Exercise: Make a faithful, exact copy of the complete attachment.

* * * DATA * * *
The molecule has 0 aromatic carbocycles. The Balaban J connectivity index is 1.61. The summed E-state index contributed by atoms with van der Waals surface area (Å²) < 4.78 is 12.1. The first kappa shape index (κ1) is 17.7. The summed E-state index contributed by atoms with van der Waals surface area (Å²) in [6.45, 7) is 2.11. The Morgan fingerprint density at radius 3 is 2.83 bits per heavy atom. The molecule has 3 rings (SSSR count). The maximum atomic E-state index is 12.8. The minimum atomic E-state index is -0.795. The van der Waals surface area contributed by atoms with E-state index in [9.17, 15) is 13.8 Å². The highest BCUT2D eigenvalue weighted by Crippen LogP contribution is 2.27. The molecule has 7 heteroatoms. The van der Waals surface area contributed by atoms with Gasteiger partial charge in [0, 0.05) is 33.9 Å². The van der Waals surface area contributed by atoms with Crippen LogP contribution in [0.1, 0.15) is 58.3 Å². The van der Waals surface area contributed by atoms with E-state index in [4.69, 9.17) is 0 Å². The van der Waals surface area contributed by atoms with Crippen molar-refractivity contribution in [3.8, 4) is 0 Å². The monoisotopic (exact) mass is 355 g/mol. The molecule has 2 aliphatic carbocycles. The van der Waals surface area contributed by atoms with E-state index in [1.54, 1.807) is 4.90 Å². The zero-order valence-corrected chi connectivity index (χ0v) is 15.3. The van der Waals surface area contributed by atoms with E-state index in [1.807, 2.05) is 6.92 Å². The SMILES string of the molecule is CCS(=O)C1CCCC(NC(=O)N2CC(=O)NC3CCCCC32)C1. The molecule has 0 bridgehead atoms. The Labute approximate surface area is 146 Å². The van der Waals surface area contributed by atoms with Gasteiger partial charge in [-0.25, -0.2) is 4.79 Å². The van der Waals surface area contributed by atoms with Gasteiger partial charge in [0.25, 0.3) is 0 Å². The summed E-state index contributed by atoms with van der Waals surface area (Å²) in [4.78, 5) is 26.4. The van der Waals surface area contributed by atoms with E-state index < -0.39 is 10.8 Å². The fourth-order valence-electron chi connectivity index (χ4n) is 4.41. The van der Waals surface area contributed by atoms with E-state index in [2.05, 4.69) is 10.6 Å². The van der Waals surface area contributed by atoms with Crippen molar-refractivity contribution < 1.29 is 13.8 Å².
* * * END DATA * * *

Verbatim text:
The molecule has 0 aromatic carbocycles. The Balaban J connectivity index is 1.61. The summed E-state index contributed by atoms with van der Waals surface area (Å²) < 4.78 is 12.1. The first kappa shape index (κ1) is 17.7. The summed E-state index contributed by atoms with van der Waals surface area (Å²) in [6.45, 7) is 2.11. The Morgan fingerprint density at radius 3 is 2.83 bits per heavy atom. The molecule has 3 rings (SSSR count). The maximum atomic E-state index is 12.8. The minimum atomic E-state index is -0.795. The van der Waals surface area contributed by atoms with E-state index in [9.17, 15) is 13.8 Å². The highest BCUT2D eigenvalue weighted by Crippen LogP contribution is 2.27. The molecule has 7 heteroatoms. The van der Waals surface area contributed by atoms with Gasteiger partial charge in [0, 0.05) is 33.9 Å². The van der Waals surface area contributed by atoms with Crippen LogP contribution in [0.1, 0.15) is 58.3 Å². The van der Waals surface area contributed by atoms with E-state index in [4.69, 9.17) is 0 Å². The van der Waals surface area contributed by atoms with Crippen molar-refractivity contribution in [3.8, 4) is 0 Å². The monoisotopic (exact) mass is 355 g/mol. The molecule has 2 aliphatic carbocycles. The van der Waals surface area contributed by atoms with E-state index in [1.54, 1.807) is 4.90 Å². The zero-order valence-corrected chi connectivity index (χ0v) is 15.3. The van der Waals surface area contributed by atoms with E-state index in [1.807, 2.05) is 6.92 Å². The SMILES string of the molecule is CCS(=O)C1CCCC(NC(=O)N2CC(=O)NC3CCCCC32)C1. The molecule has 0 bridgehead atoms. The Labute approximate surface area is 146 Å². The van der Waals surface area contributed by atoms with Gasteiger partial charge in [-0.25, -0.2) is 4.79 Å². The van der Waals surface area contributed by atoms with Gasteiger partial charge in [0.25, 0.3) is 0 Å². The summed E-state index contributed by atoms with van der Waals surface area (Å²) in [4.78, 5) is 26.4. The van der Waals surface area contributed by atoms with E-state index < -0.39 is 10.8 Å². The fourth-order valence-electron chi connectivity index (χ4n) is 4.41. The van der Waals surface area contributed by atoms with E-state index in [2.05, 4.69) is 10.6 Å². The van der Waals surface area contributed by atoms with Crippen molar-refractivity contribution < 1.29 is 13.8 Å².